is one of 27 people who
are currently on trial because of their involvement in
the mass demonstration on 6th of May 2012. On that date,
immediately before President Putin's inauguration, about
100,000-120,000 people took part in a peaceful protest
in Moscow. The police suddenly blocked the way to
Bolotnaya (Swamp) Square where the SANCTIONED march was
to terminate thus provoking a clash with the protesters.
Then the police announced the demonstration was
cancelled and immediately attacked the protesters,
beginning to disperse them with the aid of batons and
tear gas. As a result, approximately 600 people were
arrested on the spot, hundreds were injured. Criminal
charges were initiated not against the unlawful police
officers but against the lawful protesters for
participating in mass disorder and acts of violence. 27
people were selected by the authorities to serve as
examples in a theatre of show-case prosecutions.
Stepan Zimin is a student of
Eastern Studies at the State University of
Humanities. He is engaged in historical recreation of
Slavic culture of the 10th century and blacksmith work. He is also
anarchist and antifascist, a participant of the movement
'Occupy' and protests against the destruction of the
forests around Moscow.
was arrested on the 8th of June in his apartment.
According to the prosecutor a radio transmitter,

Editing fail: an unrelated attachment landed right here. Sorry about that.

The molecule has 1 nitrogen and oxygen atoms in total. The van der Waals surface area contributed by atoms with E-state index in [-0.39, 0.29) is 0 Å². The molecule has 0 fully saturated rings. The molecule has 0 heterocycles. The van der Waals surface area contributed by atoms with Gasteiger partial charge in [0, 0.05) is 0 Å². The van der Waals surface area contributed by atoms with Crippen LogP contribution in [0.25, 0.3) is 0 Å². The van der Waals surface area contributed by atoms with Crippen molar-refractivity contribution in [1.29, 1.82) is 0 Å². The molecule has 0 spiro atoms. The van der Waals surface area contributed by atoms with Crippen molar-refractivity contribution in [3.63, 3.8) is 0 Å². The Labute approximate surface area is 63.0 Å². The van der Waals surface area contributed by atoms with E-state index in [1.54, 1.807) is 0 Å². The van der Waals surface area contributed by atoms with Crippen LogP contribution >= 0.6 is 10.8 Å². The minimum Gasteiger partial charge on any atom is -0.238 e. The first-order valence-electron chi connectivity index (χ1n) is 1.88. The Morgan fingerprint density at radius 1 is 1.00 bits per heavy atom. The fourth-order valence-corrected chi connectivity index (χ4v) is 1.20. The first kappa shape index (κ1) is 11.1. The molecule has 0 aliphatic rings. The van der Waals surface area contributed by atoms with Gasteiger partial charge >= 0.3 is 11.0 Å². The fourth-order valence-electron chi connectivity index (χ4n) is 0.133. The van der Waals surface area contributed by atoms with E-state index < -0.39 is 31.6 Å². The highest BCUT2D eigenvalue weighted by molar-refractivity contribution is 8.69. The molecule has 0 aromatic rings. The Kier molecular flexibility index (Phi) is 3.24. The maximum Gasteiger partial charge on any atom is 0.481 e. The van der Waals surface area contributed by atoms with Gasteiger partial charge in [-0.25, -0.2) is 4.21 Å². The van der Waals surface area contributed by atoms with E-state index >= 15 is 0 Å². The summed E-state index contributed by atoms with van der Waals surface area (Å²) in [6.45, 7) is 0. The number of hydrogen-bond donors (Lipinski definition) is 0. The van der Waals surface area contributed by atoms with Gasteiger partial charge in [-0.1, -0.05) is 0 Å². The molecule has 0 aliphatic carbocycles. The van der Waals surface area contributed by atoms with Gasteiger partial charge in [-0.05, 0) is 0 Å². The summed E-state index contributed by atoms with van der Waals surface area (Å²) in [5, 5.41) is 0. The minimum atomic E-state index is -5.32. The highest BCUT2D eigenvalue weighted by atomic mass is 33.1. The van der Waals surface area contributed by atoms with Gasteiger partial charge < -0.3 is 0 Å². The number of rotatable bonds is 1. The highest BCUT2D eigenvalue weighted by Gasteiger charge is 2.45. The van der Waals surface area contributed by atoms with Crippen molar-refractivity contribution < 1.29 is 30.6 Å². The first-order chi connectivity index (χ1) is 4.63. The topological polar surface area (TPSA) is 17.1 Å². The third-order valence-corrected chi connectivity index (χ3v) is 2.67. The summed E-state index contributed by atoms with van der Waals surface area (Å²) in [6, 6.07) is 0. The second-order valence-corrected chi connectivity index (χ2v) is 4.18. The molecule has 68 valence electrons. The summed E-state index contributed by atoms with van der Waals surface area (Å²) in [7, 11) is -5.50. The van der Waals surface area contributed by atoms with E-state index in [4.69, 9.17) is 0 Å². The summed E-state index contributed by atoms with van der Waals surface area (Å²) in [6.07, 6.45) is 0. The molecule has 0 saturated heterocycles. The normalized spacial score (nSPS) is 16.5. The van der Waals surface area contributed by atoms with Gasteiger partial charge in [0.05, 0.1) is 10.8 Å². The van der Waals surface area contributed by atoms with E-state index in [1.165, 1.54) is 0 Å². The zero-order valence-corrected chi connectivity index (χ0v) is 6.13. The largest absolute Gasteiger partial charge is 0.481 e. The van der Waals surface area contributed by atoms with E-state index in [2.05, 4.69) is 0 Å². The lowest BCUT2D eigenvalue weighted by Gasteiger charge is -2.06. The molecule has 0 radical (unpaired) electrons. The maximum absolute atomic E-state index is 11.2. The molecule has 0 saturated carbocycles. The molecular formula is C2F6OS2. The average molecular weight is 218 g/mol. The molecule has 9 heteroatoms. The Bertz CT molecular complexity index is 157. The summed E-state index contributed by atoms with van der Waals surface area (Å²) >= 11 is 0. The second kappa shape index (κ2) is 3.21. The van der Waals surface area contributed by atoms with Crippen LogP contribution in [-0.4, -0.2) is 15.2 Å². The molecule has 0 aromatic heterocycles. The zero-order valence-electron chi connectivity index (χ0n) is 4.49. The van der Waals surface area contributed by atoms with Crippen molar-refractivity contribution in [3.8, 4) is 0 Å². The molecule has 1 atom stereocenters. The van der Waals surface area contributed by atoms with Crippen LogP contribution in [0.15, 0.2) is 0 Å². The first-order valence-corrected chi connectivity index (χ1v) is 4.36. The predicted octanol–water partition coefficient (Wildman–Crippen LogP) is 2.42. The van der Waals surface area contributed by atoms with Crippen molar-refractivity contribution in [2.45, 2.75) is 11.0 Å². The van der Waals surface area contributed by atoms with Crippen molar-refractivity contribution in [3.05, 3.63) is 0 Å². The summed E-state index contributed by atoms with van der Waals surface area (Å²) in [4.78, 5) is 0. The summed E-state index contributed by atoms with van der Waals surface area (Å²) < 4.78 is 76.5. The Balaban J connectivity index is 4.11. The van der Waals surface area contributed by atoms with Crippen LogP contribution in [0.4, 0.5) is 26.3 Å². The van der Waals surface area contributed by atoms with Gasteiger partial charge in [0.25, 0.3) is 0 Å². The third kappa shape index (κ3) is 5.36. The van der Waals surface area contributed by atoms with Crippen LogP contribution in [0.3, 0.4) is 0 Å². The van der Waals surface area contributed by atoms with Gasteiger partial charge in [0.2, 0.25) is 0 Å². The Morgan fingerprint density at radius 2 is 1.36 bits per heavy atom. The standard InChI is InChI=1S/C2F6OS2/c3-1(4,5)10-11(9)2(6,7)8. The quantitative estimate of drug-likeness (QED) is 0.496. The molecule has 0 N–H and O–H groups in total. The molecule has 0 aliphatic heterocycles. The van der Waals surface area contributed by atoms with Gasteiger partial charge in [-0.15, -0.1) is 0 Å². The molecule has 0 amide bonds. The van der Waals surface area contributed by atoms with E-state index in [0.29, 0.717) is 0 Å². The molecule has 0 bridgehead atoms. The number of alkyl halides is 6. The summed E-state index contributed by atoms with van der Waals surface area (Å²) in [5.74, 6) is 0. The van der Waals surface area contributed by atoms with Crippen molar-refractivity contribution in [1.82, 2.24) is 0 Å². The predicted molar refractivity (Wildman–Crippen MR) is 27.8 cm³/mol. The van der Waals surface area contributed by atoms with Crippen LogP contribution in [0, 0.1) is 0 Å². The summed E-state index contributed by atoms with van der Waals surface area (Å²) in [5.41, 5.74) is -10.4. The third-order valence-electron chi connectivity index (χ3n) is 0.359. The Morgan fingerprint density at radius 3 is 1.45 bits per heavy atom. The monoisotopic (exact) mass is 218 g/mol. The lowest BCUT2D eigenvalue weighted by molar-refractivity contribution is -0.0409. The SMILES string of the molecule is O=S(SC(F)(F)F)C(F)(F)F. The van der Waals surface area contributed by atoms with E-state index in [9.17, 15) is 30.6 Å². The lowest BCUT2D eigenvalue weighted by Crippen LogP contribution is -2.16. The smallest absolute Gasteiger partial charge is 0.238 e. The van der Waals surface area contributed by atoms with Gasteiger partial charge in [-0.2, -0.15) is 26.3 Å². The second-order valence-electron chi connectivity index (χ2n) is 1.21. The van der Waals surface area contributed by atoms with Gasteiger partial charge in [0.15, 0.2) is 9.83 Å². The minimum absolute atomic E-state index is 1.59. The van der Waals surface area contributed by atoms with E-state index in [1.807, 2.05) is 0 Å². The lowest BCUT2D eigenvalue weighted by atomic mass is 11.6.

balaclava, Molotov cocktail, "matching literature",
passports and other suspicious items were confiscated.
Later it transpired that Zimin in fact did not have a
passport which would allow him to travel abroad.
Zimin is accused of
throwing a piece of concrete which hit a policeman's
finger and broke it. The statements of the policeman are
contradictory. In the beginning he maintained that he
did not see the attacker but in one month changed his
opinion and pointed out Zimin. The testifying medical
expert concluded that the character of the policeman's
injury does not match with damage from being hit by the
piece of concrete. The finger was broken not because of
a collision with an object but because it was
twisted. In a similar fashion, another piece of evidence was
proved to be false: the confiscated "Molotov cocktail"
was found to be a bottle of paint solvent. Nevertheless, the judge
refused to move Zimin under a house arrest.
"You are right", wrote
Zimin to his friend, "The prison is also a school of
life, but the most important is that it would not become my second high education. It is hard to
see that the majority of people here are just as
innocent as I am. Everyone knows that I am innocent
including the detective but he is unable not to
fabricate the case because he is pressured from above."